Wednesday, October 29, 2014

sourav Malhotra

Ex-Google Employee in Hyderabad Wanted to Join ISIS, Say Police

Ex-Google Employee in Hyderabad Wanted to Join ISIS, Say Police
Representational image of Islamic State
Hyderabad A former Google employee in Hyderabad has been kept under surveillance by the police who suspect he was trying to travel to Saudi Arabia and eventually join the militant group Islamic State, formerly known as ISIS.
The 30-year-old man reportedly quit Google some months ago and had a visa to go to Saudi Arabia for work. He has been questioned over his conversations on social media.


The police allege that they found the conversations "suspect" and he may have been influenced by online propaganda.

The software professional has not been arrested but the police say he has been "bound over" as part of security proceedings in connection with the "dissemination of seditious material." This means he has to report to the police regularly and can't leave the city.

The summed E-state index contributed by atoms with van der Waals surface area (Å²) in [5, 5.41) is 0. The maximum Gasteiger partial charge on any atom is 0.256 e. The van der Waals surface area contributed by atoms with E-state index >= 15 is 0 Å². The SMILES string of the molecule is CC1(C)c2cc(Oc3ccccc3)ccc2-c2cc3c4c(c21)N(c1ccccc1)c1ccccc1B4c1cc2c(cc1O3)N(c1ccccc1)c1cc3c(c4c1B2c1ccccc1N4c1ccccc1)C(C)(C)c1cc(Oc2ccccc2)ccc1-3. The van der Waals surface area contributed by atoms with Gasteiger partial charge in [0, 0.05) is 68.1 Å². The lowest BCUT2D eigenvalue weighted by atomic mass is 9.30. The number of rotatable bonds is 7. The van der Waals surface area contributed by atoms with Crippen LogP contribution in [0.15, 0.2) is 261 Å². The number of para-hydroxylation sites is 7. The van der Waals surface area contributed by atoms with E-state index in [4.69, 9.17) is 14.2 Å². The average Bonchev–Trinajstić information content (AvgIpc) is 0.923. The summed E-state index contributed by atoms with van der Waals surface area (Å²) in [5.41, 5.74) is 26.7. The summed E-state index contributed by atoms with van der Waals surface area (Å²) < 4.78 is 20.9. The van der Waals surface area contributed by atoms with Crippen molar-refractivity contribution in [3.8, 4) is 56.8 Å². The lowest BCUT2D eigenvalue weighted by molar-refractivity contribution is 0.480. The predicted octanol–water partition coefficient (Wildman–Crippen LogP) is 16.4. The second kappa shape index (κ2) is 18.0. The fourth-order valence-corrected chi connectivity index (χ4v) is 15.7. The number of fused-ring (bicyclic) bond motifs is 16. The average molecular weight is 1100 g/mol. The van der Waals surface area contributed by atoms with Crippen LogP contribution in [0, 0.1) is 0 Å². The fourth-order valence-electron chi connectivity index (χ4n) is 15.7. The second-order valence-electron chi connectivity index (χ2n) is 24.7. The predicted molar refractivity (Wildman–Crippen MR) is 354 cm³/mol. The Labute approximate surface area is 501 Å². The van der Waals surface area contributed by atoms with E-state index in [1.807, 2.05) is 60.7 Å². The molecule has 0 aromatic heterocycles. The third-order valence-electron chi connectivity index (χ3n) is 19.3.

Islamic State, the hardline Sunni Muslim group, has gained control of large parts of Iraq and Syria.

Security and intelligence officials have been concerned about educated young people getting drawn into Islamic State propaganda on social media chat-rooms.

Last month, four students who dropped out of engineering colleges were caught in Kolkata and brought back to Hyderabad; they were reportedly trying to cross over to Dhaka and then travel to Iraq to allegedly join the Islamic State.

The police did not arrest them but let them off after counseling and a warning. The students allegedly gave information on 11 others who had been influenced on social media.

Two men from Maharashtra were arrested last week by the Hyderabad police after their conversations on social media were monitored and found "objectionable".

Top army commanders and Intelligence officers have warned that India's security agencies must take seriously the threat of Islamic State being able to recruit online in India.

But sources say tracking such activities on social media is also easier; investigators, for example, can enter chat-rooms anonymously and get information. - Says NDTV India

sourav Malhotra

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